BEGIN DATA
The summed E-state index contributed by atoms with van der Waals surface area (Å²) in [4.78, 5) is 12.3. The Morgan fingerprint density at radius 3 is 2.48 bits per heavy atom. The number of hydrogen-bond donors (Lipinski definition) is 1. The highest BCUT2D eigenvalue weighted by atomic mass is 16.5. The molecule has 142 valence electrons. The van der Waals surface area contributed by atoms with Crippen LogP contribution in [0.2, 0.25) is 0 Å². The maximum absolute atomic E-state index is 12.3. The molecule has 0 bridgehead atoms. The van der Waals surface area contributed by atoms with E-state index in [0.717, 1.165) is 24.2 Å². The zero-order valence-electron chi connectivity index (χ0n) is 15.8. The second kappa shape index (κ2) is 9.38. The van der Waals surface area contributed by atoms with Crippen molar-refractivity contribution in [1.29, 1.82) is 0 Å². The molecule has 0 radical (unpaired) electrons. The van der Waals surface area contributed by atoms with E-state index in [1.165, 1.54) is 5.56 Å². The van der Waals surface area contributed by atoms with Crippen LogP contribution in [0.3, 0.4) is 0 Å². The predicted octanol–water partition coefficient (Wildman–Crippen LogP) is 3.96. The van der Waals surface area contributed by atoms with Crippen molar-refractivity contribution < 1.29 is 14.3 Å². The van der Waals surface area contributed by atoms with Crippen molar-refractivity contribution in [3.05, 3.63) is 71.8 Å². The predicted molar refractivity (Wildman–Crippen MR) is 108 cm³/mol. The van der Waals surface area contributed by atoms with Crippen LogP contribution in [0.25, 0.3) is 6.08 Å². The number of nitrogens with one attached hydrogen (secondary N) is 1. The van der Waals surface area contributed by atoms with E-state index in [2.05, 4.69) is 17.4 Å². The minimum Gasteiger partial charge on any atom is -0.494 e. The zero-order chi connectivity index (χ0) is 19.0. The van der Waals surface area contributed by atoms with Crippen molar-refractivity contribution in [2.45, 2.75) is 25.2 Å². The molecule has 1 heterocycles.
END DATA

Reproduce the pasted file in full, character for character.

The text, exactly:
The summed E-state index contributed by atoms with van der Waals surface area (Å²) in [4.78, 5) is 12.3. The Morgan fingerprint density at radius 3 is 2.48 bits per heavy atom. The number of hydrogen-bond donors (Lipinski definition) is 1. The highest BCUT2D eigenvalue weighted by atomic mass is 16.5. The molecule has 142 valence electrons. The van der Waals surface area contributed by atoms with Crippen LogP contribution in [0.2, 0.25) is 0 Å². The maximum absolute atomic E-state index is 12.3. The molecule has 0 bridgehead atoms. The van der Waals surface area contributed by atoms with E-state index in [0.717, 1.165) is 24.2 Å². The zero-order valence-electron chi connectivity index (χ0n) is 15.8. The second kappa shape index (κ2) is 9.38. The van der Waals surface area contributed by atoms with Crippen molar-refractivity contribution in [1.29, 1.82) is 0 Å². The molecule has 0 radical (unpaired) electrons. The van der Waals surface area contributed by atoms with E-state index in [1.165, 1.54) is 5.56 Å². The van der Waals surface area contributed by atoms with Crippen LogP contribution in [0.3, 0.4) is 0 Å². The predicted octanol–water partition coefficient (Wildman–Crippen LogP) is 3.96. The van der Waals surface area contributed by atoms with Crippen molar-refractivity contribution < 1.29 is 14.3 Å². The van der Waals surface area contributed by atoms with Crippen molar-refractivity contribution in [3.05, 3.63) is 71.8 Å². The predicted molar refractivity (Wildman–Crippen MR) is 108 cm³/mol. The van der Waals surface area contributed by atoms with Crippen LogP contribution in [0.25, 0.3) is 6.08 Å². The number of nitrogens with one attached hydrogen (secondary N) is 1. The van der Waals surface area contributed by atoms with E-state index in [2.05, 4.69) is 17.4 Å². The minimum Gasteiger partial charge on any atom is -0.494 e. The zero-order chi connectivity index (χ0) is 19.0. The van der Waals surface area contributed by atoms with Crippen molar-refractivity contribution in [2.45, 2.75) is 25.2 Å². The molecule has 1 heterocycles.